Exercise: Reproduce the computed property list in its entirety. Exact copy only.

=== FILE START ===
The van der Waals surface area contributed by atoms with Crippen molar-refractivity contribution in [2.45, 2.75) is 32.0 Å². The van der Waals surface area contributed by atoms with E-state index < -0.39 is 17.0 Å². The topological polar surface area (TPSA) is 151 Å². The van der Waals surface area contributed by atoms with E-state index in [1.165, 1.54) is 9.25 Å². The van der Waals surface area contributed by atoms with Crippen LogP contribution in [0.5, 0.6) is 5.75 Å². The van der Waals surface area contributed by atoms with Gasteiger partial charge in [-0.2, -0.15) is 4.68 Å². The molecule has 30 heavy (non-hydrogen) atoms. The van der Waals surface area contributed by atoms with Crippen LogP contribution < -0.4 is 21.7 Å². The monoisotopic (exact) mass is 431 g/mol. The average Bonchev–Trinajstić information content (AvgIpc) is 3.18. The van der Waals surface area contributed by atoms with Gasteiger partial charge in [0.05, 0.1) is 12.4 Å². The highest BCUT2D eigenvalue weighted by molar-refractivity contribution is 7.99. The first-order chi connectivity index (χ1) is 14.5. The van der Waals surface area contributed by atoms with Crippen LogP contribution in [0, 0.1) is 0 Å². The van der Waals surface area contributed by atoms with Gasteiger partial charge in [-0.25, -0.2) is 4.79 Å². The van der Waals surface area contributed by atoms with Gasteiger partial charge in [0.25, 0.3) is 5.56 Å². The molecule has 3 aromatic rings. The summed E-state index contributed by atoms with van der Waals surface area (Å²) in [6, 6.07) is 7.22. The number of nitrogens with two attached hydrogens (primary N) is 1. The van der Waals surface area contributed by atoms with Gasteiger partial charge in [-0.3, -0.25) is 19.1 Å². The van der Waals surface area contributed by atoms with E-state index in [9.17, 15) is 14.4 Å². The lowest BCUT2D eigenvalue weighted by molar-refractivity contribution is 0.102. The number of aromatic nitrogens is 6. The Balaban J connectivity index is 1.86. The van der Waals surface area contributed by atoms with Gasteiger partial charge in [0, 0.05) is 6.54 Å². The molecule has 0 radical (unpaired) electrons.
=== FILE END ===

The van der Waals surface area contributed by atoms with Crippen molar-refractivity contribution in [2.45, 2.75) is 32.0 Å². The van der Waals surface area contributed by atoms with E-state index < -0.39 is 17.0 Å². The topological polar surface area (TPSA) is 151 Å². The van der Waals surface area contributed by atoms with E-state index in [1.165, 1.54) is 9.25 Å². The van der Waals surface area contributed by atoms with Crippen LogP contribution in [0.5, 0.6) is 5.75 Å². The van der Waals surface area contributed by atoms with Gasteiger partial charge in [-0.2, -0.15) is 4.68 Å². The molecule has 30 heavy (non-hydrogen) atoms. The van der Waals surface area contributed by atoms with Crippen LogP contribution < -0.4 is 21.7 Å². The monoisotopic (exact) mass is 431 g/mol. The average Bonchev–Trinajstić information content (AvgIpc) is 3.18. The van der Waals surface area contributed by atoms with Gasteiger partial charge in [0.05, 0.1) is 12.4 Å². The highest BCUT2D eigenvalue weighted by molar-refractivity contribution is 7.99. The first-order chi connectivity index (χ1) is 14.5. The van der Waals surface area contributed by atoms with Crippen LogP contribution in [0, 0.1) is 0 Å². The van der Waals surface area contributed by atoms with Gasteiger partial charge in [-0.25, -0.2) is 4.79 Å². The van der Waals surface area contributed by atoms with Gasteiger partial charge in [0.25, 0.3) is 5.56 Å². The molecule has 3 aromatic rings. The summed E-state index contributed by atoms with van der Waals surface area (Å²) in [6, 6.07) is 7.22. The number of nitrogens with two attached hydrogens (primary N) is 1. The van der Waals surface area contributed by atoms with Gasteiger partial charge in [-0.3, -0.25) is 19.1 Å². The van der Waals surface area contributed by atoms with E-state index in [9.17, 15) is 14.4 Å². The lowest BCUT2D eigenvalue weighted by molar-refractivity contribution is 0.102. The number of aromatic nitrogens is 6. The Balaban J connectivity index is 1.86. The van der Waals surface area contributed by atoms with Gasteiger partial charge in [0, 0.05) is 6.54 Å². The molecule has 0 radical (unpaired) electrons.